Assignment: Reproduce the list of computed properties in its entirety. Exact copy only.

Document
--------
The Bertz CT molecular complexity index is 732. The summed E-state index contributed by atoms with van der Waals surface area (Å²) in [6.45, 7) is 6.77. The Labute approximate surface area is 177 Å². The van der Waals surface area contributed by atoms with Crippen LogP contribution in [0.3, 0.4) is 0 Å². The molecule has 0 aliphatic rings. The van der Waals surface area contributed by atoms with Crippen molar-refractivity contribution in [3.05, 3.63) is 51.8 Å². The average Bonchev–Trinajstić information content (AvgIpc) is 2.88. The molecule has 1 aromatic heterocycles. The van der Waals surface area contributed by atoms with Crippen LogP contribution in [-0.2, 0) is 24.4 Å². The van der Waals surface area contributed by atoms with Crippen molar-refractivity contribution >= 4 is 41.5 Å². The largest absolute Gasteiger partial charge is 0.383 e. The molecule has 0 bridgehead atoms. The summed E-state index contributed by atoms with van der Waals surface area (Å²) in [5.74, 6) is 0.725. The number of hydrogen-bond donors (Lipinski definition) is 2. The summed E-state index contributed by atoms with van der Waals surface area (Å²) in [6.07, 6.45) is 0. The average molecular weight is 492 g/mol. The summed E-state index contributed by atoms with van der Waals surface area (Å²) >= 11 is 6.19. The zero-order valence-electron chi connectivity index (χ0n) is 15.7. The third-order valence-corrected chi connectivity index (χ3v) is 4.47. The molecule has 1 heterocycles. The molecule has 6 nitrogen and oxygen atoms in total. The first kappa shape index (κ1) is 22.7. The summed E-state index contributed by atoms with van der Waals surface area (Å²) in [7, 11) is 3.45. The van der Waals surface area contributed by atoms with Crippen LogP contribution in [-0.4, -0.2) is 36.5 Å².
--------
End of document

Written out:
The Bertz CT molecular complexity index is 732. The summed E-state index contributed by atoms with van der Waals surface area (Å²) in [6.45, 7) is 6.77. The Labute approximate surface area is 177 Å². The van der Waals surface area contributed by atoms with Crippen LogP contribution in [0.3, 0.4) is 0 Å². The molecule has 0 aliphatic rings. The van der Waals surface area contributed by atoms with Crippen molar-refractivity contribution in [3.05, 3.63) is 51.8 Å². The average Bonchev–Trinajstić information content (AvgIpc) is 2.88. The molecule has 1 aromatic heterocycles. The van der Waals surface area contributed by atoms with Crippen LogP contribution in [-0.2, 0) is 24.4 Å². The van der Waals surface area contributed by atoms with Crippen molar-refractivity contribution >= 4 is 41.5 Å². The largest absolute Gasteiger partial charge is 0.383 e. The molecule has 0 bridgehead atoms. The summed E-state index contributed by atoms with van der Waals surface area (Å²) in [5.74, 6) is 0.725. The number of hydrogen-bond donors (Lipinski definition) is 2. The summed E-state index contributed by atoms with van der Waals surface area (Å²) in [6.07, 6.45) is 0. The average molecular weight is 492 g/mol. The summed E-state index contributed by atoms with van der Waals surface area (Å²) >= 11 is 6.19. The zero-order valence-electron chi connectivity index (χ0n) is 15.7. The third-order valence-corrected chi connectivity index (χ3v) is 4.47. The molecule has 1 heterocycles. The molecule has 6 nitrogen and oxygen atoms in total. The first kappa shape index (κ1) is 22.7. The summed E-state index contributed by atoms with van der Waals surface area (Å²) in [7, 11) is 3.45. The van der Waals surface area contributed by atoms with Crippen LogP contribution in [-0.4, -0.2) is 36.5 Å².